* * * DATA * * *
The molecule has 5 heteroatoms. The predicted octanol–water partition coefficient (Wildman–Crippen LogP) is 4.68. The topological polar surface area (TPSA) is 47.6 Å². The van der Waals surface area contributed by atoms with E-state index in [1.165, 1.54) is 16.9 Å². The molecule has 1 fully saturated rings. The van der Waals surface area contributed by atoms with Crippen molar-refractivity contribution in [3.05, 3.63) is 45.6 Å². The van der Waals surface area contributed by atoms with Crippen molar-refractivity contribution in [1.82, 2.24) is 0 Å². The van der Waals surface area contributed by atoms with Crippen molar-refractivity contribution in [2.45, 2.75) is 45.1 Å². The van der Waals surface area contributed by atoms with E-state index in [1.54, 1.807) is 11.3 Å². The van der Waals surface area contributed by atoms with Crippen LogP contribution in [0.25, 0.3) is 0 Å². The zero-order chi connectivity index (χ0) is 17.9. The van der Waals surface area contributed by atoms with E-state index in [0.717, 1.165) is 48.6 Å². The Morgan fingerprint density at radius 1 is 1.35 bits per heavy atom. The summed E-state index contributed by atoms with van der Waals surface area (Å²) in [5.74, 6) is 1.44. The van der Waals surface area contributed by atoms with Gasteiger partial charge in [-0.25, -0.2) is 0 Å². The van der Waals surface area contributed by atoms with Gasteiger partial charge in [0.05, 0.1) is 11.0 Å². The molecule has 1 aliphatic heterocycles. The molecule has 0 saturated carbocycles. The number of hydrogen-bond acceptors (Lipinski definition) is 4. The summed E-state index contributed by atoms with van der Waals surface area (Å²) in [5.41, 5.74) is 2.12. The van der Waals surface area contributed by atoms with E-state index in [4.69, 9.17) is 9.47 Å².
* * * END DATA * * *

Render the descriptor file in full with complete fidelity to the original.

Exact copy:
The molecule has 5 heteroatoms. The predicted octanol–water partition coefficient (Wildman–Crippen LogP) is 4.68. The topological polar surface area (TPSA) is 47.6 Å². The van der Waals surface area contributed by atoms with E-state index in [1.165, 1.54) is 16.9 Å². The molecule has 1 fully saturated rings. The van der Waals surface area contributed by atoms with Crippen molar-refractivity contribution in [3.05, 3.63) is 45.6 Å². The van der Waals surface area contributed by atoms with Crippen molar-refractivity contribution in [1.82, 2.24) is 0 Å². The van der Waals surface area contributed by atoms with Crippen molar-refractivity contribution in [2.45, 2.75) is 45.1 Å². The van der Waals surface area contributed by atoms with E-state index in [1.54, 1.807) is 11.3 Å². The van der Waals surface area contributed by atoms with Crippen LogP contribution in [0.25, 0.3) is 0 Å². The zero-order chi connectivity index (χ0) is 17.9. The van der Waals surface area contributed by atoms with E-state index in [0.717, 1.165) is 48.6 Å². The Morgan fingerprint density at radius 1 is 1.35 bits per heavy atom. The summed E-state index contributed by atoms with van der Waals surface area (Å²) in [5.74, 6) is 1.44. The van der Waals surface area contributed by atoms with Gasteiger partial charge in [-0.25, -0.2) is 0 Å². The van der Waals surface area contributed by atoms with Gasteiger partial charge in [0.05, 0.1) is 11.0 Å². The molecule has 1 aliphatic heterocycles. The molecule has 0 saturated carbocycles. The number of hydrogen-bond acceptors (Lipinski definition) is 4. The summed E-state index contributed by atoms with van der Waals surface area (Å²) in [5.41, 5.74) is 2.12. The van der Waals surface area contributed by atoms with E-state index in [4.69, 9.17) is 9.47 Å².